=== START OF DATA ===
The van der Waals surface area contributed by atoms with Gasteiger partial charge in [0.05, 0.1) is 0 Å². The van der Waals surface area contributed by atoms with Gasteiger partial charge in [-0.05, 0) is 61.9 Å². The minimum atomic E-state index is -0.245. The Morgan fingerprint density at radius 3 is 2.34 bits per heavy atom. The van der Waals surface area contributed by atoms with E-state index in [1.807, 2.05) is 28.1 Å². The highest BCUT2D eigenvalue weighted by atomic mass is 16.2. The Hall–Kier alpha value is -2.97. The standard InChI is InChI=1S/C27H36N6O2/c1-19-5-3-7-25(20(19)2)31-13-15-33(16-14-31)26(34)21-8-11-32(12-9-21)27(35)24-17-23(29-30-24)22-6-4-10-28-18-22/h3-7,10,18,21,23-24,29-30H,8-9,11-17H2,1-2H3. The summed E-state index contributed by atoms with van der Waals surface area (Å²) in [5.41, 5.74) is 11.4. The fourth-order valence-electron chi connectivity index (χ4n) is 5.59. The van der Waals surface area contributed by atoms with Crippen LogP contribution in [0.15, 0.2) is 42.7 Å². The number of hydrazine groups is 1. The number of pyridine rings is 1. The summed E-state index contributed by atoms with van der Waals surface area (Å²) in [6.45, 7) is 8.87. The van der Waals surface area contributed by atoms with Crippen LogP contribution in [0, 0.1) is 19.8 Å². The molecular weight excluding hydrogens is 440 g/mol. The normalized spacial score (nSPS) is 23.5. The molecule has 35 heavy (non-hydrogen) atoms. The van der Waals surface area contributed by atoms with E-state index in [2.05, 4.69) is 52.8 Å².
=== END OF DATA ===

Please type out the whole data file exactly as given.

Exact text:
The van der Waals surface area contributed by atoms with Gasteiger partial charge in [0.05, 0.1) is 0 Å². The van der Waals surface area contributed by atoms with Gasteiger partial charge in [-0.05, 0) is 61.9 Å². The minimum atomic E-state index is -0.245. The Morgan fingerprint density at radius 3 is 2.34 bits per heavy atom. The van der Waals surface area contributed by atoms with E-state index in [1.807, 2.05) is 28.1 Å². The highest BCUT2D eigenvalue weighted by atomic mass is 16.2. The Hall–Kier alpha value is -2.97. The standard InChI is InChI=1S/C27H36N6O2/c1-19-5-3-7-25(20(19)2)31-13-15-33(16-14-31)26(34)21-8-11-32(12-9-21)27(35)24-17-23(29-30-24)22-6-4-10-28-18-22/h3-7,10,18,21,23-24,29-30H,8-9,11-17H2,1-2H3. The summed E-state index contributed by atoms with van der Waals surface area (Å²) in [5.41, 5.74) is 11.4. The fourth-order valence-electron chi connectivity index (χ4n) is 5.59. The van der Waals surface area contributed by atoms with Crippen LogP contribution in [0.15, 0.2) is 42.7 Å². The number of hydrazine groups is 1. The number of pyridine rings is 1. The summed E-state index contributed by atoms with van der Waals surface area (Å²) in [6.45, 7) is 8.87. The van der Waals surface area contributed by atoms with Crippen LogP contribution in [0, 0.1) is 19.8 Å². The molecular weight excluding hydrogens is 440 g/mol. The normalized spacial score (nSPS) is 23.5. The molecule has 35 heavy (non-hydrogen) atoms. The van der Waals surface area contributed by atoms with E-state index in [2.05, 4.69) is 52.8 Å².